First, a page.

New York rapper Desiigner treated the festival at the stunning Petrovaradin Fortress in Novi Sad, Serbia to wild Spiderman antics
There’s a moment when Desiigner clambers over 10 grand’s worth of TV camera on the dolly in the middle of the arena, looks at the two burly security guards clearing his way through the crowd and nods up towards the VIP balcony from which NME is reviewing EXIT’s day four when you think, ‘He’s coming our way’.
Health and safety might have had a twinge in the chest when the elastic-legged New York rapper took off all his jewellery to crowd-surf or got a piggy-back out into the circle pit during the dark, pounding ‘Overseas’. They no doubt had a mild aneurysm when he was carried all the way out to the sound desk during ‘Make It Out’ and climbed up the tower to rap on the roof like some kind of rhyme-spitting Spiderman. But once he’s bounced all over the camera crews filming the main stage and decides he’s going to scale the 40-foot wall up to the raised bar area, walk along the rim of the balcony and literally dance on NME’s table, there are probably full-on heart attacks going on backstage.
“This guy is the greatest performer on Earth!” yells his hype man, and the GOOD Music sensation behind 2016’s mega-hit ‘Panda’ certainly has no safety net. Part energised glitch rap gig, part parkour masterclass, Desiigner’s wild exploits are exactly the sort of revitalising insanity that EXIT needs after a day of being battered by torrential thunderstorms and very nearly washed out altogether. Various stages are closed early on as the site recovers, but a Rio carnival drum circle breaks out near the entrance tunnel as soon as the rain stops, the fortress party rages on and the main stage acts defy the elements to close the festival with its own rap lightning bolt.
“The storm and the rain tried to fuck us up, but we got through it,” says Skepta, headlining the last night with what he calls “the London city sound”. That’ll be chest-shaking grime bass, subtle club-crawling vibes, the occasional video game beat or Shinto inflection and a hearty slice of tower block garage, topped off with Skepta’s infectious, bounce-along chant raps. An opening ‘That’s Not Me’ comes adorned with visuals of drone surveillance over south London, and after a relatively chilled opening segment the set comes alive with the horn-slavered beats of ‘Crime Riddim’ and a trap-ist throb rap ‘Redrum’.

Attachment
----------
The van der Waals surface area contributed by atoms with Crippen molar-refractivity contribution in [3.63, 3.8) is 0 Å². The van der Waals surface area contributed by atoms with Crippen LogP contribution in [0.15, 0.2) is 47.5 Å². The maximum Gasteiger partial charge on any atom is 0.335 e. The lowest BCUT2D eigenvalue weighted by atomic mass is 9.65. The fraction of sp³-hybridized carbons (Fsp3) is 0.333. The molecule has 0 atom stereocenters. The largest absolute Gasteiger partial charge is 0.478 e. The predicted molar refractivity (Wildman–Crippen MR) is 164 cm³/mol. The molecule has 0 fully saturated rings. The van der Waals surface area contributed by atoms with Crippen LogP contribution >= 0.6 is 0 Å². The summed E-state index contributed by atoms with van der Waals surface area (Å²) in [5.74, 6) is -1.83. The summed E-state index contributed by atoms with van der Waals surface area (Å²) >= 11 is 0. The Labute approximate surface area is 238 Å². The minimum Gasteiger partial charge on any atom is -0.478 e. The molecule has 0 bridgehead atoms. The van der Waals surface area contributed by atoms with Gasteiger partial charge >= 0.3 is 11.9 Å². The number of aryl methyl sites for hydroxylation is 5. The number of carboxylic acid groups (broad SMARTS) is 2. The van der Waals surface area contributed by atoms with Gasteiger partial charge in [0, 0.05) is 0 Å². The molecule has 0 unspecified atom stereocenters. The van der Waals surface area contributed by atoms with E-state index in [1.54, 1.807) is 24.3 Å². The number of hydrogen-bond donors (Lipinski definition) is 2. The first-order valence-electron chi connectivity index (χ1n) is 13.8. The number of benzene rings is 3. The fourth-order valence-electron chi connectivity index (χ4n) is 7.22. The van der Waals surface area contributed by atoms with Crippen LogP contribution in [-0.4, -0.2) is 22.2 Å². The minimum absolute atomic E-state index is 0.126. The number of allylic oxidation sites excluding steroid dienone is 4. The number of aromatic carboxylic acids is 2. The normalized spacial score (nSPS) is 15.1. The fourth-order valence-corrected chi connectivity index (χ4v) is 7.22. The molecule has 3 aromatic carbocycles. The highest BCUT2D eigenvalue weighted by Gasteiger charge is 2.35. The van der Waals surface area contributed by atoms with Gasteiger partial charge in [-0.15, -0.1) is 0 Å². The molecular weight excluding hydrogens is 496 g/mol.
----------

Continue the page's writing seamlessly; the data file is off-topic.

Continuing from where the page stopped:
Skepta has developed enough outlier respect not to have to rely on the mass BBK stage invasion to give his shows event status anymore, but nonetheless Shorty emerges to drop sly shouts of “too many man” into the mix. Ultimately, though, this is Skepta proving he belongs right there alongside Stormzy at the top of festival bills, particularly when he emphasises his individuality – his seductive menace on ‘No Security’, a track crying out to soundtrack a vampire teen flick, and his explosive vitality on ‘Shutdown’.
Even early-doors, EXIT is up for getting down and dirty. As the local TV news crews film the site’s one small patch of mud like it’s Glastonbury 2016 round here, local superstar DJ Vojko V kicks things off with a set of slinky dub electropop and rave favourites, most notable for the bit where the entire crowd chants along with a Serbian dance track that sounds a whole lot like they’re shouting “Byker Grove!”. Then IADDB and her backing choir of limbo-soul angels arrive, crotches in hand, to drop subaqueous beats and mermaid R&B. Threatening to steal everyone’s girlfriend, encouraging widespread cunnilingus and insisting “if my nipple slips out don’t enjoy that shit, let me know, bitch”, she lays the minimalist future soul seduction on thick.
Jeff Mills ‘til four, Dax J ‘til six, Amelie Lens ‘til eight; a relieved and celebratory EXIT raves on until dawn and beyond. The storm tried to shut us down, but by god did Serbia party through it.